Our customer replaced the upper and lower control arms, the tie rod ends and the springs. So we’re getting the alignment fixed up for them. The rear of this vehicle just has regular shocks that go to the differential. We also replaced the coil springs on the back to bring the height to a certain level.

A tie rod, pitman arm and sway bar link.

Over a period of time the springs can become worn. You want to look at springs – especially on older vehicles that are at 100,000, 200,000 or 300,000 miles – because they can start to compress. They’re not going to be able to hold the vehicle up to the correct ride height that they were designed for. This can impact handling and the way things work.

A shock absorber and coil spring.

All these steering and suspension components work together. You don’t have to replace all of them at the same time. It was just in this particular case that this was a project car and the driver decided to change the parts at once.

HomeTowne Auto Repair & Tire is an authorized Michelin and BFGoodrich tire dealer located in Woodbridge, Virginia. Automotive repair services are performed on all makes and models, including oil changes, brakes, alignments, inspections, and computer engine diagnostics.

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Problems that can cause a hard brake pedal

In Brakes by HomeTowne Auto Repair & Tire

We do a lot of braking in Northern Virginia, where there are many commuters and traffic is a daily expectation.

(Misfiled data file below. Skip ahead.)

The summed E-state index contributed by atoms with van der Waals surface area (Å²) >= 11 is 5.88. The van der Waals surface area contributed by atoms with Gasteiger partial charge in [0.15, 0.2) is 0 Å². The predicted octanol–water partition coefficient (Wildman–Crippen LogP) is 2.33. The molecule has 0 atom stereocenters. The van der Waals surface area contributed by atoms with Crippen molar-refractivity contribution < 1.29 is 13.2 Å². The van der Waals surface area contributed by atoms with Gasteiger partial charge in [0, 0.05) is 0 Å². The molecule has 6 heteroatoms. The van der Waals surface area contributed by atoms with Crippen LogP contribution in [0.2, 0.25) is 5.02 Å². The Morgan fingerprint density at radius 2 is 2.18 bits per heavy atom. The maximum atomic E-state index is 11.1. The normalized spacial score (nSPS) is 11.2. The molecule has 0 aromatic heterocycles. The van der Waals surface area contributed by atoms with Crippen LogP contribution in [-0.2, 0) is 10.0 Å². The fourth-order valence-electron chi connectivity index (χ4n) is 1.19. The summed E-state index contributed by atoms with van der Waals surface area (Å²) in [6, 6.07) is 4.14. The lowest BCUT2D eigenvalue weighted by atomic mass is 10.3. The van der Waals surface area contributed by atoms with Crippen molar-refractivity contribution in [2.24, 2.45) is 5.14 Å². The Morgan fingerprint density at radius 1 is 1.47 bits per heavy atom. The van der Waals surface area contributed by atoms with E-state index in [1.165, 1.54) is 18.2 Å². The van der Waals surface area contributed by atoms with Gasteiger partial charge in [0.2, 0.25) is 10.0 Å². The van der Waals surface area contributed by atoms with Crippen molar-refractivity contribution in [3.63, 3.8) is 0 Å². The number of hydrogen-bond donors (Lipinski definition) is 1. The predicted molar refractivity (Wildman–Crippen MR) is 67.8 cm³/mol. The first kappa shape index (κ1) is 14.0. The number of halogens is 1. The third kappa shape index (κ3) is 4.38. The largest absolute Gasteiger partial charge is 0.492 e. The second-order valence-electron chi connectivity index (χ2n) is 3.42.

For this reason, it’s important to make sure the braking system is working correctly and any abnormal symptoms are addressed.

A hard brake pedal is one problem you should watch out for.

Hard brake pedal causes

There are several possible reasons why a brake pedal is hard to push.

Brake booster not working correctly

The brake booster may not be able to provide vacuum pressure. This can occur if there is a diaphragm tear or a broken check valve. You can confirm the brake booster is the problem by turning off the vehicle and stepping on the brake pedal multiple times. Continue to press it and restart the car. The brake pedal should go down if the brake booster is functioning the way it should. A brake pedal that remains firm is an indicator that the brake booster has gone bad.

Vacuum pump or power steering pump going bad

What’s causing a stiff brake pedal can differ among vehicles and the type of brake booster they have. Some cars use a hydraulic brake booster, where the power steering pump – rather than the engine vacuum – creates pressure. Certain brake boosters use the intake manifold while others have an electrical driven pump or a mechanical driven pump.

A bad electric pump, not having enough power steering fluid, and a missing serpentine belt can result in a hard brake pedal among vehicles with a hydraulic brake booster or vacuum pump.